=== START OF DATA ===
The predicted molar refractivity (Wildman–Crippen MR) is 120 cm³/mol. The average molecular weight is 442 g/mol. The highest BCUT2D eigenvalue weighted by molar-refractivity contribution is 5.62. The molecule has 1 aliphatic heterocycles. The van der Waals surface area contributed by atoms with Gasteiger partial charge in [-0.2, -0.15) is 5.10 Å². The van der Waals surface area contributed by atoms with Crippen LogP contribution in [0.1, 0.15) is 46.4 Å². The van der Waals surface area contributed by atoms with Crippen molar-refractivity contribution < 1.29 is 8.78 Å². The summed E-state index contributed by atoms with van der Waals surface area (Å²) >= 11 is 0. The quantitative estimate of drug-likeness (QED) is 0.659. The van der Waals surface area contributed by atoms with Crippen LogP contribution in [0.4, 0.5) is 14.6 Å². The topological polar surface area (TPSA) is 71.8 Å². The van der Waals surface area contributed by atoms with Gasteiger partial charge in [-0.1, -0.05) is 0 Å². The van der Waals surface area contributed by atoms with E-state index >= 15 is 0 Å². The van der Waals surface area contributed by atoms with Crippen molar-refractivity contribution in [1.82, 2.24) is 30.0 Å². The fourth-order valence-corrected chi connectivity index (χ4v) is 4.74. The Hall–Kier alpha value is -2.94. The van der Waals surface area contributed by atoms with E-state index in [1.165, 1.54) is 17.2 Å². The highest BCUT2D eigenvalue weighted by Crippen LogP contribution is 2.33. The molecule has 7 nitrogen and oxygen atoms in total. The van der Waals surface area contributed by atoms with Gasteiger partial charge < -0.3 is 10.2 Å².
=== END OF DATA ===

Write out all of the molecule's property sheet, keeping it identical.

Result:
The predicted molar refractivity (Wildman–Crippen MR) is 120 cm³/mol. The average molecular weight is 442 g/mol. The highest BCUT2D eigenvalue weighted by molar-refractivity contribution is 5.62. The molecule has 1 aliphatic heterocycles. The van der Waals surface area contributed by atoms with Gasteiger partial charge in [-0.2, -0.15) is 5.10 Å². The van der Waals surface area contributed by atoms with Crippen LogP contribution in [0.1, 0.15) is 46.4 Å². The van der Waals surface area contributed by atoms with Crippen molar-refractivity contribution < 1.29 is 8.78 Å². The summed E-state index contributed by atoms with van der Waals surface area (Å²) >= 11 is 0. The quantitative estimate of drug-likeness (QED) is 0.659. The van der Waals surface area contributed by atoms with Crippen LogP contribution in [0.4, 0.5) is 14.6 Å². The topological polar surface area (TPSA) is 71.8 Å². The van der Waals surface area contributed by atoms with Gasteiger partial charge in [-0.1, -0.05) is 0 Å². The van der Waals surface area contributed by atoms with E-state index >= 15 is 0 Å². The van der Waals surface area contributed by atoms with Crippen molar-refractivity contribution in [1.82, 2.24) is 30.0 Å². The fourth-order valence-corrected chi connectivity index (χ4v) is 4.74. The Hall–Kier alpha value is -2.94. The van der Waals surface area contributed by atoms with E-state index in [1.165, 1.54) is 17.2 Å². The highest BCUT2D eigenvalue weighted by Crippen LogP contribution is 2.33. The molecule has 7 nitrogen and oxygen atoms in total. The van der Waals surface area contributed by atoms with Gasteiger partial charge < -0.3 is 10.2 Å².